The Labyrinth of the World and the Paradise of the Heart (1901)/Dedication
My Most Gracious Lord,
I should not venture in this but too turbulent time, full of disquietude, to molest your Illustriousness, oh, most Illustrious Lord! by this short letter, far less by the dedication of a book, were it not that the book is of those that aim at strengthening our minds and tranquillising them in God. I will explain how the matter stands. As in this my retreat and my painful inactivity, separated as I am from the cares of my vocation, I yet neither may be nor wish to be idle, I began within the last months to reflect on the vanity of the world (which I had various opportunities of beholding in divers places). Thus then was this work, which I offer to your Illustriousness, born under my hands. The first part depicts the follies and inanity of the world, showing how mainly and with great labour it busies itself with worthless things, and how all these things at last end wretchedly, either in laughter or in tears. The second part describes, partly as through a veil, partly and openly the true and firm felicity of the sons of God; for they are indeed happy who, turning their backs on the world and all worldly things, adhere, and indeed inhere, to God. I admit that what I offer here is but begun, not completed. I see, indeed, that the subject is very abundant, and so fit for sharpening the mind and refining the style that it might, by the means of repeated new conceptions, be enlarged almost to infinitude. Yet such as the book is, I wish to collect its contents from my stray papers and to offer it to your Illustriousness, for what purpose I dare not now clearly to say. But the sagacity of the mind of your Illustriousness will perceive it while reading the book, or will be able otherwise to explain it. This only will I intimate, that I did not consider it inappropriate to offer this work to one who, after having a thousand times experienced the storms and sorrows of the sea of the world, has found repose in the most tranquil harbour of his conscience. Now it only remains to me to wish that your Illustriousness, safe from the world and Satan, should live gladly for Christ, and should joyfully and rightfully look forward to the future life that follows this one (alas, but a wretched one!). Meanwhile, may the blessed spirit of God our eternal Redeemer rule us, cheer us, console us, strengthen us. Amen.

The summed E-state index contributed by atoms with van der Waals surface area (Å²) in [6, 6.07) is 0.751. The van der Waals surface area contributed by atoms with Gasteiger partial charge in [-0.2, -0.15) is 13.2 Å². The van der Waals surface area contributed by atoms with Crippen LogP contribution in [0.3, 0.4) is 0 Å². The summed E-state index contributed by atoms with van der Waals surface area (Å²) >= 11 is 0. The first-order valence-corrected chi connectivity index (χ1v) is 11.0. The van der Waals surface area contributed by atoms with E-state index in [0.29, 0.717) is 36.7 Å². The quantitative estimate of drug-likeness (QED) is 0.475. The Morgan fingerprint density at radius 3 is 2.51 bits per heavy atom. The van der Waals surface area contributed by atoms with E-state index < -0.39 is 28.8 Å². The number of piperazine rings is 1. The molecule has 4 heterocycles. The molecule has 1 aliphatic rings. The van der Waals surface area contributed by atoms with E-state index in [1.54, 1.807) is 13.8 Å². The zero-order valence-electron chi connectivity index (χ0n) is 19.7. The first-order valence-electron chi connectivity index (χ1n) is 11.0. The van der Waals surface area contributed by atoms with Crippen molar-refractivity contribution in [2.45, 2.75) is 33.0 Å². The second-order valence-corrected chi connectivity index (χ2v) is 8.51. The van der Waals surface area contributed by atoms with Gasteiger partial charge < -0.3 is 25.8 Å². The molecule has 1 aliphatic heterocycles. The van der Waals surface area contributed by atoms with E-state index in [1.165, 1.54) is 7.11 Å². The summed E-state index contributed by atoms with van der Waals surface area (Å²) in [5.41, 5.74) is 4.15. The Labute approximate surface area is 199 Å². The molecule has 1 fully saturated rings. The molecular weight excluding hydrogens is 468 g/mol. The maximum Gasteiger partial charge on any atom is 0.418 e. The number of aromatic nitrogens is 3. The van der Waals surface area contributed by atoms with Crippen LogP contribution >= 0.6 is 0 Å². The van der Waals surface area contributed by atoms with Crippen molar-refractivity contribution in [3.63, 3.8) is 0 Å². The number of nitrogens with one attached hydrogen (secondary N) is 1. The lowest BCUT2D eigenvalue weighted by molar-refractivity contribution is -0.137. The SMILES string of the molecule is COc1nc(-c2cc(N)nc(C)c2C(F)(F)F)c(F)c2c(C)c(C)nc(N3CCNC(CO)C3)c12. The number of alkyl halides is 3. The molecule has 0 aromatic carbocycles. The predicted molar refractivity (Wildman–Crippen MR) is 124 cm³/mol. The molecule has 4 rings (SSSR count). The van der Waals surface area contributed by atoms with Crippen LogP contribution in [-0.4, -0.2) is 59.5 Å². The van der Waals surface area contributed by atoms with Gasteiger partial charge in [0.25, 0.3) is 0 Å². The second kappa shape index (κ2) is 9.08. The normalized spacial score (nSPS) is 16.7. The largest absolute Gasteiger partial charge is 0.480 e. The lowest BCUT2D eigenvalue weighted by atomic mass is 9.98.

- In Latin "Pro-Marchio." The representative of the sovereign, called in German "Landeshauptmann," in Bohemian "Zemsky hejtman," presided at the meetings of the Moravian Diet. Zerotin held this office for some years.
- Komensky writes "drama."